• Your knees won't be completely straight. They'll be slightly bent. As soon as your hips stop moving backward, stop and thrust the hips forward to return to the starting position. This means you'll only get to just below your knees if you do this correctly.

Thick Bar Bench Press

My advice is to replace all your upper body pressing with the thick bar. You'll thank me later. The way you bench press with the regular barbell is the same as a fat bar. 

  • Setup tight under the bar with your feet planted and tension through your legs and hips. Set your shoulders blades back and down into the bench.
  • Unrack the bar by performing a pullover motion. Slowly descend the bar to your chest with your elbows 45 degrees from your torso.
  • Violently press the barbell to the starting position using your legs to help.

Weighted Pull-Up

Pull-ups should be a staple within your wrestling workouts. For variation, they can be done with an underhand (chin-up) or overhand (pull-up) grip. You can level them up further by using towels to strengthen your grip. Here’s how to do it:

  • Use a dip belt to hang plates between your legs. You can hold a dumbbell between your feet if you don't have a dip belt.
  • Grip the pull-up bar with palms facing away from you. Your grip should be slightly wider than shoulder-width apart.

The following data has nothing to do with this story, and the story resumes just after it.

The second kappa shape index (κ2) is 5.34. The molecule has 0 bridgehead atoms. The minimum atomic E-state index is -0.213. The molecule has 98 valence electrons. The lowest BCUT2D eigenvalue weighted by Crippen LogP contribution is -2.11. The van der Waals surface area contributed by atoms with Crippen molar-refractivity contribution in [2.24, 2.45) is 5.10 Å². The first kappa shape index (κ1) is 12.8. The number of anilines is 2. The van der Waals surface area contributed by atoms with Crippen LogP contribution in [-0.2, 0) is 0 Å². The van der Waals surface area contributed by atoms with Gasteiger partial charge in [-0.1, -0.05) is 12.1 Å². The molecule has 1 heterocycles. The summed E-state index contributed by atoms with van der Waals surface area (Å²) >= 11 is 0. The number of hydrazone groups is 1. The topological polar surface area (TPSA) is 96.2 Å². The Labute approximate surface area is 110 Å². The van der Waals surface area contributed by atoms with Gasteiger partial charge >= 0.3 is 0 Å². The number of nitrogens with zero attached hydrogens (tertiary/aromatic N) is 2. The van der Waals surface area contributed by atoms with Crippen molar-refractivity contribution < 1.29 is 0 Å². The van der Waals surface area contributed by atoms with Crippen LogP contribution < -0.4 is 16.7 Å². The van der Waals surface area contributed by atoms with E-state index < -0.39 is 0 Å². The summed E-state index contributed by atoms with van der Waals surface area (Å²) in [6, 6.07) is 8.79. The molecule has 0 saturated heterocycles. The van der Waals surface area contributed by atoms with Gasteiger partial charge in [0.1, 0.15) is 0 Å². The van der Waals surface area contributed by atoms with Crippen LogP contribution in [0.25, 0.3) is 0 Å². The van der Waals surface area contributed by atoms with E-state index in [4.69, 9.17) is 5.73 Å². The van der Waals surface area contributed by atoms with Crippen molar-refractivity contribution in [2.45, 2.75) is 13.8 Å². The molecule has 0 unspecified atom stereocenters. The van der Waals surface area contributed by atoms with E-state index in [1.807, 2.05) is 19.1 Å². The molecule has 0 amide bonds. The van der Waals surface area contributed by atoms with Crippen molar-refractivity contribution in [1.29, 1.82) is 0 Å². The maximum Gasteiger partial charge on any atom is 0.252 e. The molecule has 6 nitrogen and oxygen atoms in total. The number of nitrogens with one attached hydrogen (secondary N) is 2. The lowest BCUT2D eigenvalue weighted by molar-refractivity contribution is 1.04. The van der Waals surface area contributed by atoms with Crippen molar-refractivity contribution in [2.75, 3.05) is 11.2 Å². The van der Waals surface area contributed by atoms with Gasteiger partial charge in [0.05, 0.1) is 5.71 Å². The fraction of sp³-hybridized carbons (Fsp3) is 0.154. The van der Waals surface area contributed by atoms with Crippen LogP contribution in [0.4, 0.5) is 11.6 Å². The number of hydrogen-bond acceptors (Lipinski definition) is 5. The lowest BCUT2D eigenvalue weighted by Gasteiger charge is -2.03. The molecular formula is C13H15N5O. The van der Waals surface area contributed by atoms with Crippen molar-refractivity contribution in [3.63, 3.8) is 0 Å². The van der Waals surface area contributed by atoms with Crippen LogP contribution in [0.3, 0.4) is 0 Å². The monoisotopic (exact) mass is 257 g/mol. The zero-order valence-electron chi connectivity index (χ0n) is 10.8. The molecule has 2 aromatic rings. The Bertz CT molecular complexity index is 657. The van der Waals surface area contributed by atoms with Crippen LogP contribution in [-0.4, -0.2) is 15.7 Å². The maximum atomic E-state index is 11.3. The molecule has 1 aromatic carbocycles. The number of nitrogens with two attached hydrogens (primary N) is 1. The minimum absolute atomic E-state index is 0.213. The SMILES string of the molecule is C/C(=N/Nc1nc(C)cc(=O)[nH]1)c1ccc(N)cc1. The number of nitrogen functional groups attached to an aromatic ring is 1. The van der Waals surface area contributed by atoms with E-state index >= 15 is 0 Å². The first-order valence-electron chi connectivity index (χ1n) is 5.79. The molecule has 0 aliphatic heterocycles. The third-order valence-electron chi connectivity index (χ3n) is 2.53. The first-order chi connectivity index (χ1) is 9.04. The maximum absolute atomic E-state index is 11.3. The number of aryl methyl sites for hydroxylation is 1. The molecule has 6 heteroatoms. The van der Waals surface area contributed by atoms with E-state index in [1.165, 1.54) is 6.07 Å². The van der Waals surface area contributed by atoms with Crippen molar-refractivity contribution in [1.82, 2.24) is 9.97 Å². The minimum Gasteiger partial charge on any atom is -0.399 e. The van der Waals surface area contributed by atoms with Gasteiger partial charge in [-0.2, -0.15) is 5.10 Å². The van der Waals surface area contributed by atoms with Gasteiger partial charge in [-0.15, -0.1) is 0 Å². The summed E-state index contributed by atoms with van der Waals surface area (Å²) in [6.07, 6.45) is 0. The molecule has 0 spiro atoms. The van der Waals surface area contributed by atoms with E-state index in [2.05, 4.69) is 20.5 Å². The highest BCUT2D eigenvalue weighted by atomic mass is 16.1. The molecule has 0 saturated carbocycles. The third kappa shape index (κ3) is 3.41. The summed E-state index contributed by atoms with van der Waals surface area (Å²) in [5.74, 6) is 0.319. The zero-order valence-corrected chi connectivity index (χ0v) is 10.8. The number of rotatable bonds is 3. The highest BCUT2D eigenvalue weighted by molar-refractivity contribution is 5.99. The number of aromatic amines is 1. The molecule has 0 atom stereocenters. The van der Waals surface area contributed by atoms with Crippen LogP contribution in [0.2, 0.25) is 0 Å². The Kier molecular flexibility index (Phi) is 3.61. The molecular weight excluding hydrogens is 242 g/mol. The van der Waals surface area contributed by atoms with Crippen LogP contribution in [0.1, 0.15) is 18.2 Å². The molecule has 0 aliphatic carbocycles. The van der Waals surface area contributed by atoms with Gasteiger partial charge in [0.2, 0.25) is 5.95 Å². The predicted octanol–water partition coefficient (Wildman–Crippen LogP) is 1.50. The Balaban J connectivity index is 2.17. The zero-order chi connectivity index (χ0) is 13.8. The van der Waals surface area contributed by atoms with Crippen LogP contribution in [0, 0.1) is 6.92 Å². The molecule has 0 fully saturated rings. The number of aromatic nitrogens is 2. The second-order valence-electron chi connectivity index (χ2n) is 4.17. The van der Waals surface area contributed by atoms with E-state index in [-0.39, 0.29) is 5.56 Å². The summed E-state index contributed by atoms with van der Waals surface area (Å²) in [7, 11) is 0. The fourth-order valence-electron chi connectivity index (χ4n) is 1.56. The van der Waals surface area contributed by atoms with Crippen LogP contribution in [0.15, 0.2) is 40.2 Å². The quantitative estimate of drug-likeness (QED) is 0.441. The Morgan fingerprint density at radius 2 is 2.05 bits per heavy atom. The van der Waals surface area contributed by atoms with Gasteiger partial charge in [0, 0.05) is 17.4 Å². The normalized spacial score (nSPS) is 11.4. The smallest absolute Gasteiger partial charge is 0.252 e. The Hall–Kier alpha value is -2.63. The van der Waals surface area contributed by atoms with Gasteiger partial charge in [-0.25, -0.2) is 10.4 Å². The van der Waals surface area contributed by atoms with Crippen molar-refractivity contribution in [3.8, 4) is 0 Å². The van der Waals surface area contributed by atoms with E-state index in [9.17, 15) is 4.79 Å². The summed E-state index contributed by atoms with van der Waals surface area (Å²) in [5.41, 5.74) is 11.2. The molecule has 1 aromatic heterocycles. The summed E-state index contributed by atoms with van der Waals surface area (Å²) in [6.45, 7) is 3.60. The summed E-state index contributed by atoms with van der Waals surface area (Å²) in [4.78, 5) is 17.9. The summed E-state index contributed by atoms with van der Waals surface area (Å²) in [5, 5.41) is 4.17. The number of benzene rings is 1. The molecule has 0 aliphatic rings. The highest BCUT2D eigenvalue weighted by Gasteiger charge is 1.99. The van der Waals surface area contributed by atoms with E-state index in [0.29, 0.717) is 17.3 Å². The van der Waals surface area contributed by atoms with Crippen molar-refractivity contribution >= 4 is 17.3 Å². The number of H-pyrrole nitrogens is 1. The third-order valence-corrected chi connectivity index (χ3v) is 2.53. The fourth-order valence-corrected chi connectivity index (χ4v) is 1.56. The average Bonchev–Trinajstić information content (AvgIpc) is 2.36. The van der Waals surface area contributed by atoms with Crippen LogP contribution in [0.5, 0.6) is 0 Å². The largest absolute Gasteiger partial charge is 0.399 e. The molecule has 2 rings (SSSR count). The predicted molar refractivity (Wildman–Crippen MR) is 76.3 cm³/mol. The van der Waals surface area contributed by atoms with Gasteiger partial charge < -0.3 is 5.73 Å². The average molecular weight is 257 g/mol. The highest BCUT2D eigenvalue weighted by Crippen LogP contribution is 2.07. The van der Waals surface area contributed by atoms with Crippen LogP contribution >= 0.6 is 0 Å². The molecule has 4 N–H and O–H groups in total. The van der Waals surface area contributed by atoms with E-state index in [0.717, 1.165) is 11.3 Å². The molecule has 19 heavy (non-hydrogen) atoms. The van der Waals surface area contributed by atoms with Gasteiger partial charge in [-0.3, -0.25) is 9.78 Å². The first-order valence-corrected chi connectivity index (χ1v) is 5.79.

• Create a big chest from the dead hang position like you’re trying to face your upper chest to the chin-up bar.
  • Pull yourself up by driving your elbows to your ribs while maintaining a big chest. If you’re strong enough, your chest should touch the chin-up bar.
  • Slowly lower yourself back to the dead-hang position.

Step Up

I wasn't a fan of the step up until recently. It is an epic lower body movement to develop leg strength and power. Having a barbell on your back is better than holding dumbbells in my experience. Here's how to do it:

  • Use a box that allows your thigh to be parallel with the floor. Step onto the box and forcefully drive your foot down and extend your leg.
  • Perform all reps on one leg before changing legs.

Landmine Rotation

The landmine rotation is easily my favorite rotation exercise when it comes to MMA. Being able to resist heavy loads while rotating and exploding to the starting position will give you some real power in your stand up game. I hate seeing this exercise performed with a stationary body and only the arms moving side to side.

Turn your feet and hips with the exercise so you can load not just the trunk, but the hips and legs. This is where you will get that crazy power.

Sandbag Bearhug Carry

Like sandbag loading, the bearhug carry is a brutal Strongman exercise challenging your entire body from your hips to your hands. You can make incredible endurance improvements with this exercise when done consistently. Here’s how to do it:

  • When the sandbag is flat on the floor, you must wedge your hands under each side. You'll need to roll the sandbag back and forth over each hand to get your hands and forearms around the sandbag.
  • From this position, squat down so you can use as much of your legs as possible to stand up with the sandbag.
  • You will likely have to adjust the sandbag on the way up with a little hip bump and readjustment of the hands. You can use a monkey, seatbelt, Gable, butterfly, or S grip.